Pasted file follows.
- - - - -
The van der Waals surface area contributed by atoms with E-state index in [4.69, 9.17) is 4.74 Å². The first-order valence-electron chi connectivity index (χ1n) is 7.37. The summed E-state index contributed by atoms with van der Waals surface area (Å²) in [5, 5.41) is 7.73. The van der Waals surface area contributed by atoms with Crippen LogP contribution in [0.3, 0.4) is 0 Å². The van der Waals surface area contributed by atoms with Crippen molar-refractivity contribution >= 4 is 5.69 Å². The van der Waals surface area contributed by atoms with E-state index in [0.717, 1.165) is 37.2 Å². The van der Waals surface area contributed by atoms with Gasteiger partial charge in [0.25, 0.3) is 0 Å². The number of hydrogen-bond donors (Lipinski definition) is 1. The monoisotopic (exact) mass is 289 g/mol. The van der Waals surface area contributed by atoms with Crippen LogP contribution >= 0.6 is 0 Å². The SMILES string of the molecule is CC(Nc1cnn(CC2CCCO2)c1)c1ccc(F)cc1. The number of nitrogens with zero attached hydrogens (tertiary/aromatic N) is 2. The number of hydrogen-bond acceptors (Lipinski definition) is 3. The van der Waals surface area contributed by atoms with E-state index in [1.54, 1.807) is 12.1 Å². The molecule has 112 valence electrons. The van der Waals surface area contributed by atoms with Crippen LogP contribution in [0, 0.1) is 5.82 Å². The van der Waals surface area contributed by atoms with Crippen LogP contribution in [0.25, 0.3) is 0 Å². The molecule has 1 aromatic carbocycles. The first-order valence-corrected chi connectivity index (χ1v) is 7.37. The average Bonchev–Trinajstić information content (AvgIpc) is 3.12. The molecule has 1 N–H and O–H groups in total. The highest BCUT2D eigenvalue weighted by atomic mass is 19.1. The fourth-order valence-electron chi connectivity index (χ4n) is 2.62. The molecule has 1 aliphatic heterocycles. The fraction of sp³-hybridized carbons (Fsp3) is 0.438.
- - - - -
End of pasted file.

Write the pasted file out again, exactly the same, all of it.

The van der Waals surface area contributed by atoms with E-state index in [4.69, 9.17) is 4.74 Å². The first-order valence-electron chi connectivity index (χ1n) is 7.37. The summed E-state index contributed by atoms with van der Waals surface area (Å²) in [5, 5.41) is 7.73. The van der Waals surface area contributed by atoms with Crippen LogP contribution in [0.3, 0.4) is 0 Å². The van der Waals surface area contributed by atoms with Crippen molar-refractivity contribution >= 4 is 5.69 Å². The van der Waals surface area contributed by atoms with E-state index in [0.717, 1.165) is 37.2 Å². The van der Waals surface area contributed by atoms with Gasteiger partial charge in [0.25, 0.3) is 0 Å². The number of hydrogen-bond donors (Lipinski definition) is 1. The monoisotopic (exact) mass is 289 g/mol. The van der Waals surface area contributed by atoms with Crippen LogP contribution >= 0.6 is 0 Å². The SMILES string of the molecule is CC(Nc1cnn(CC2CCCO2)c1)c1ccc(F)cc1. The number of nitrogens with zero attached hydrogens (tertiary/aromatic N) is 2. The number of hydrogen-bond acceptors (Lipinski definition) is 3. The van der Waals surface area contributed by atoms with E-state index in [1.54, 1.807) is 12.1 Å². The molecule has 112 valence electrons. The van der Waals surface area contributed by atoms with Crippen LogP contribution in [0, 0.1) is 5.82 Å². The van der Waals surface area contributed by atoms with Crippen LogP contribution in [0.25, 0.3) is 0 Å². The molecule has 1 aromatic carbocycles. The first-order valence-corrected chi connectivity index (χ1v) is 7.37. The average Bonchev–Trinajstić information content (AvgIpc) is 3.12. The molecule has 1 N–H and O–H groups in total. The highest BCUT2D eigenvalue weighted by atomic mass is 19.1. The fourth-order valence-electron chi connectivity index (χ4n) is 2.62. The molecule has 1 aliphatic heterocycles. The fraction of sp³-hybridized carbons (Fsp3) is 0.438.